When you should release an application on the market
When is the right time to launch an application? What’s better: wait until every functionality is developed o launch the app as soon as possible?
In the past few years, models and methodologies of software development have deeply changed to get closer to the client’s needs and to plan as much as possible the requirements and the development phases.
When you create a software product it is important to follow a series of predictable steps that can help you obtain successful results in a set time limit.
First of all, you should define the goals of the project and analyze the demands and the feasibility which indicates the expression, the collection and formalization of the client’s needs. After these preliminary steps you can move to the development of the application which is subdivided into other activities like encoding and unit tests, integration and test until the check of the product
The sequence of the phases of a software’s lifecycle depends on the chosen development model. When developing an application, we often wonder if it’s better releasing requirement sets with following changes, involving the client step by step, or planning since the beginning the entire application, testing it only once finished. It’s two very different approaches, defined in two main categories: the Waterfall model, traditional and sequential, and the Agile model, innovative and iterative.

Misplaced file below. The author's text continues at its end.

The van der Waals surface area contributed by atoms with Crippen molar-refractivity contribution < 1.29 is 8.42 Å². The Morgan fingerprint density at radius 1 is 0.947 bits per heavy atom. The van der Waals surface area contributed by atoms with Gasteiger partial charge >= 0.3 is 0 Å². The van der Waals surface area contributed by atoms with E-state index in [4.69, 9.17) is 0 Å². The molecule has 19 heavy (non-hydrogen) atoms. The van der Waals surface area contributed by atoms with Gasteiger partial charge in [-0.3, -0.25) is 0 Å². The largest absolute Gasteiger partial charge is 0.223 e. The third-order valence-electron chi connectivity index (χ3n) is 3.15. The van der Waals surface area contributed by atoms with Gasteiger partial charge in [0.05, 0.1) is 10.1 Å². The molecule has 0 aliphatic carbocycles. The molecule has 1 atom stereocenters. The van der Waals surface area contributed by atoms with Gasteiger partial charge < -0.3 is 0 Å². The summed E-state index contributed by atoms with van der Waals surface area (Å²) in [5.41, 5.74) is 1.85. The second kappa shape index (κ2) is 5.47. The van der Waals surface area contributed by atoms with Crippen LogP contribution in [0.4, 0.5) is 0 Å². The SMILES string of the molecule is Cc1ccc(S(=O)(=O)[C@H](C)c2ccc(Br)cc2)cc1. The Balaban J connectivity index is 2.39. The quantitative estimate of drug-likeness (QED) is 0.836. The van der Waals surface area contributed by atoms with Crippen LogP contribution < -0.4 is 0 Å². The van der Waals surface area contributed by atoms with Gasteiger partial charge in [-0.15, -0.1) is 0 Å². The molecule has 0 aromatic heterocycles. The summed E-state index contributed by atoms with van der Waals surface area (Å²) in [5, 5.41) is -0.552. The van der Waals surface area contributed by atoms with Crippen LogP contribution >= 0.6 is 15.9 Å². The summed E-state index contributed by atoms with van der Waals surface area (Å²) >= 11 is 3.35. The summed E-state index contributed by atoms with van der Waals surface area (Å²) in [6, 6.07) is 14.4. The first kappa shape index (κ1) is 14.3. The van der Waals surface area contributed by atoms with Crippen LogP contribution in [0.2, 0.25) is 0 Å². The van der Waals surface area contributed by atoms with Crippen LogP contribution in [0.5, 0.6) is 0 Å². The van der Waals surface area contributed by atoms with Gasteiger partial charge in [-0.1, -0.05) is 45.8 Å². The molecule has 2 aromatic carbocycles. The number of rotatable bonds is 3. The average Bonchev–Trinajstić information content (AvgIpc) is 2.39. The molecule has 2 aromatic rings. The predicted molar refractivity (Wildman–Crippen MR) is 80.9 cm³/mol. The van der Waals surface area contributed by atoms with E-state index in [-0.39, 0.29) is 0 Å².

The Waterfall model is a relatively linear sequential design approach where progress flows downwards like a waterfall, so you cannot proceed to the next stage if the previous one has not been completed. On the contrary, the Agile model splits the work into a series of activities; the requisites are collected, discussed and evaluated at the beginning of every cycle and the user is constantly involved. It is based on developing single blocks of functionality instead of developing the entire software in one block.
In the waterfall model all work phases are planned only once, every team knows what to do and what is the deadline. However, if there’s a delay, all processes are postponed until the process in question is completed. Often the client’s needs, which can change over time, are not completely satisfied because the testing and evaluation phase is only done when the product is finished. These inconveniences involve the risk of implementing solutions that are not technologically updated in the final launching phase. In the Agile model this risk is avoided because the tasting and evaluation activities are distributed all over the product’s lifecycle. The client becomes an integral part of the project team; therefore, his satisfaction is more important. At the same time, the Agile model proposes a less-structured work with less defined activities.
Today lots of companies are migrating to Agile methodologies but the choice between the two models depends heavily on the kind of project we’re dealing with. The Waterfall model is generally ideal for projects with defined budget and time, in which there are many people involved and the activities need to be more structured. On the contrary, the Agile model is preferable when there are more flexible conditions and the focus is mainly on the business’ needs. There’s no way of developing and selling an application that is actually better than another one.